Democratic senator: Pulling out of nuclear deal 'isolated the United States rather than isolating Iran'

Democratic senator: Pulling out of nuclear deal 'isolated the United States rather than isolating Iran'
© Aaron Schwartz

Sen. Ben CardinBenjamin (Ben) Louis CardinThe Secure Act makes critical reforms to our retirement system — let's pass it this year Lawmakers honor JFK on 56th anniversary of his death Senate Democrats ask Pompeo to recuse himself from Ukraine matters MORE (D-Md.), the top Democrat on the Senate Foreign Relations Committee, said Sunday that President TrumpDonald John TrumpTrumps light 97th annual National Christmas Tree Trump to hold campaign rally in Michigan 'Don't mess with Mama': Pelosi's daughter tweets support following press conference comments MORE’s withdrawal from the 2015 nuclear deal had made tensions with Iran worse.

“By pulling out of the nuclear agreement it’s the view of Europe that this is an American problem rather than an international problem,” Cardin told “Fox News Sunday” guest host John Roberts. “We isolated the United States rather than isolating Iran.”

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That isolation, Cardin said, was particularly evident in the wake of attacks on Saudi facilities, for which Tehran-backed Houthi rebels have taken credit but which Secretary of State Mike PompeoMichael (Mike) Richard PompeoReport: Pompeo had secret meeting with GOP donors in London The shifting impeachment positions of Jonathan Turley The Hill's Morning Report - Dem dilemma on articles of impeachment MORE has blamed on Iran.

While condemning Iran as a “bad actor,” Cardin said on Sunday that “there’s really not a military solution to the problem of Iran--we need to make diplomacy work. We have to reduce where we are, where we could have this miscalculation.”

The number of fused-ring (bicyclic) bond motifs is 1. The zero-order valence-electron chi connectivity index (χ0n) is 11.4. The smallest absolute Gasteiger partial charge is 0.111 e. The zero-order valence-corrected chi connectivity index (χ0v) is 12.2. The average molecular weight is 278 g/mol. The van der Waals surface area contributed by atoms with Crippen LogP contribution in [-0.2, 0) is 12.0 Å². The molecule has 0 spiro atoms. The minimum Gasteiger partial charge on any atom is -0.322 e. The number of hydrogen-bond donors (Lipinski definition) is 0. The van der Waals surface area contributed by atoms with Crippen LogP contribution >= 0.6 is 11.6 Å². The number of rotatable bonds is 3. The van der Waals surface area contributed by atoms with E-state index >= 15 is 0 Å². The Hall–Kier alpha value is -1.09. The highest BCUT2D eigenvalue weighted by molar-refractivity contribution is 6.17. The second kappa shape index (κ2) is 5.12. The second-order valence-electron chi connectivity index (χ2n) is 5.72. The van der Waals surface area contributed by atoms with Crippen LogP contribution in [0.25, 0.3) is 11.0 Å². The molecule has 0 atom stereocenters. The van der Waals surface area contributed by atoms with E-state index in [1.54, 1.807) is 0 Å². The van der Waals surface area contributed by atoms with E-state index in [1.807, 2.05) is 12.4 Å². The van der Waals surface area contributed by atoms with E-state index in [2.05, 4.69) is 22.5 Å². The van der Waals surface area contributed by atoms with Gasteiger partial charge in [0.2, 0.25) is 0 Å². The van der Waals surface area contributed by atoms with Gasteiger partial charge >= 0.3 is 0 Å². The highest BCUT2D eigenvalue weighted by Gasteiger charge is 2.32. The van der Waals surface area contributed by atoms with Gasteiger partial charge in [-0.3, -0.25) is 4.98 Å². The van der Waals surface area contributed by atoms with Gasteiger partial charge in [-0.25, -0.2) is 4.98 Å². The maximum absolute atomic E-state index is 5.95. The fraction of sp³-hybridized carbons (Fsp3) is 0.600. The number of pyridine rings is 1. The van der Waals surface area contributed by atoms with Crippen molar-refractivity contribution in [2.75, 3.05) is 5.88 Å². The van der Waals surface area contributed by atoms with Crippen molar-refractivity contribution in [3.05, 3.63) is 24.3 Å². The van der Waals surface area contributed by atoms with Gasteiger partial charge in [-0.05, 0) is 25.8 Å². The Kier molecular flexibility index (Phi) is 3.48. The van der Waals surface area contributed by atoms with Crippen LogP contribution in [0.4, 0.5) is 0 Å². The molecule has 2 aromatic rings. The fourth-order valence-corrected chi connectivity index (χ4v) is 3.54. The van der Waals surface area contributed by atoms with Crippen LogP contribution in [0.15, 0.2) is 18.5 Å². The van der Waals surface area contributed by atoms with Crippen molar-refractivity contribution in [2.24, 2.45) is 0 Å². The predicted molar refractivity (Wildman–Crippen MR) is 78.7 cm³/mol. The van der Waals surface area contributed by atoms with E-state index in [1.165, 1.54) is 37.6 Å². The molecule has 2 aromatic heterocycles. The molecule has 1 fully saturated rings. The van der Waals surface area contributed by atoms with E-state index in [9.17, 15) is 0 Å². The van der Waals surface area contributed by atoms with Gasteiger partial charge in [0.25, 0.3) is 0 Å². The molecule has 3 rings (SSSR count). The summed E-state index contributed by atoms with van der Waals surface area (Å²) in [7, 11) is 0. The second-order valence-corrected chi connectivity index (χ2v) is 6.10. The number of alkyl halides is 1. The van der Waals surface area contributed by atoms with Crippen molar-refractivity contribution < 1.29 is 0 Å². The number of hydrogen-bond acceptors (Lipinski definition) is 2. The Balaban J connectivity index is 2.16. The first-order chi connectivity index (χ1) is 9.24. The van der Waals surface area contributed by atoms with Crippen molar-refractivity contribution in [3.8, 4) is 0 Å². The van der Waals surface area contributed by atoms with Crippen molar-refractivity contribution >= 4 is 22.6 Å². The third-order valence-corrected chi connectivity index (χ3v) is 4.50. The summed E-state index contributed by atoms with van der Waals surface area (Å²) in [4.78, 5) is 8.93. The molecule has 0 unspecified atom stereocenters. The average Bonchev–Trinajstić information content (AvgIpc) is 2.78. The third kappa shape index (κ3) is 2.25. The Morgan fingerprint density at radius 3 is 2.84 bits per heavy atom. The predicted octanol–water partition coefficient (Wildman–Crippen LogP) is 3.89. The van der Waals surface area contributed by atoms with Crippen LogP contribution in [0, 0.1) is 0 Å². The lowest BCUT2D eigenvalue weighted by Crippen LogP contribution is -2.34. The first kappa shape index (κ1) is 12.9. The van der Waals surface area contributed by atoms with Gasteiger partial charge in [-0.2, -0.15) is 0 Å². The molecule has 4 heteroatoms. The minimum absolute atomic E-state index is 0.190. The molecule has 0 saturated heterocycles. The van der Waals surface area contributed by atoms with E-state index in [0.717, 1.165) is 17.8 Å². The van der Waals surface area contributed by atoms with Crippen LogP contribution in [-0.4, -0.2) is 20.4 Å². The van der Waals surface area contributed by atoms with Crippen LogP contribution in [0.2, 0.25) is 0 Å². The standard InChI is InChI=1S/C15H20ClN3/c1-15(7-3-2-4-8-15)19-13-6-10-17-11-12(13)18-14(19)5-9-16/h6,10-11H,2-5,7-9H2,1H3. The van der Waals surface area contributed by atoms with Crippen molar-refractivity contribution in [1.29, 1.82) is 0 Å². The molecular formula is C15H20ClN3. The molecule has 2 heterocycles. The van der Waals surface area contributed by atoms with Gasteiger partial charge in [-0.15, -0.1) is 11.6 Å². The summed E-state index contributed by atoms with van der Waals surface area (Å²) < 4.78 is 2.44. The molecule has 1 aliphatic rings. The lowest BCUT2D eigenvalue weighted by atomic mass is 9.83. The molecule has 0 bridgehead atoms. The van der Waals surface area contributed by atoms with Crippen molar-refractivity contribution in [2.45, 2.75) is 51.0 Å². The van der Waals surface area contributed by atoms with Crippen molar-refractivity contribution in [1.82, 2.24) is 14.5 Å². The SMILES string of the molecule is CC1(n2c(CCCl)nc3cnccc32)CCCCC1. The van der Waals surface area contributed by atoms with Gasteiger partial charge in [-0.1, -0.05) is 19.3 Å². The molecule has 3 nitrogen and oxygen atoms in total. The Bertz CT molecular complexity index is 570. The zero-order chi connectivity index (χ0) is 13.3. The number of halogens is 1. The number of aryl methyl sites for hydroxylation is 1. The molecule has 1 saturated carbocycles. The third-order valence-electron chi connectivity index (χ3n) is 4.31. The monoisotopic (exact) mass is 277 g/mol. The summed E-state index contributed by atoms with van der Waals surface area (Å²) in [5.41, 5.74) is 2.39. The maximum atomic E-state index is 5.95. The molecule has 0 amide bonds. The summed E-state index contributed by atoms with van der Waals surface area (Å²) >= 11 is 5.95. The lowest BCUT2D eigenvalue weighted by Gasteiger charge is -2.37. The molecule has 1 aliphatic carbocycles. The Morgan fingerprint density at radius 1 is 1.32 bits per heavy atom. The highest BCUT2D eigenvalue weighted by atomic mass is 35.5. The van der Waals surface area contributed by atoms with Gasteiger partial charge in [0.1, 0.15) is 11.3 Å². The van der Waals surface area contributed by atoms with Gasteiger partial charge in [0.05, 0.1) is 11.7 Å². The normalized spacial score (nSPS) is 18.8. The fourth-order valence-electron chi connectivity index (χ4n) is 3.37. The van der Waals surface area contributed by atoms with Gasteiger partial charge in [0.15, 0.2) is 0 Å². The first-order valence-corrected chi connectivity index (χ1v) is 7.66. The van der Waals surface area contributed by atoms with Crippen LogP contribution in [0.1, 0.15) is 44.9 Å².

“It would be disastrous if we got into a fighting war with Iran, it would not be in our national security interests,” he added.

Foreign policy hawks such as Sen. Lindsay Graham (R-S.C.) have argued that Iran interpreted Trump's decision not to launch a retaliatory attack after Iran downed a U.S. drone earlier this year as a sign of weakness, which both Trump and Pompeo have disputed.

Trump also ordered more U.S. troops to Saudi Arabia and the United Arab Emirates on Friday, which Defense Secretary Mark EsperMark EsperOvernight Defense: Trump leaves door open to possible troop increase in Middle East | Putin offers immediate extension of key nuclear treaty Trump leaves door open to possible troop increase in Middle East Pentagon official: 'Possible' more US troops could be deployed to Middle East MORE said will “send a clear message that the United States supports our partners in the region” and  “demonstrate commitment to upholding the international rules based order that we have long called on Iran to obey."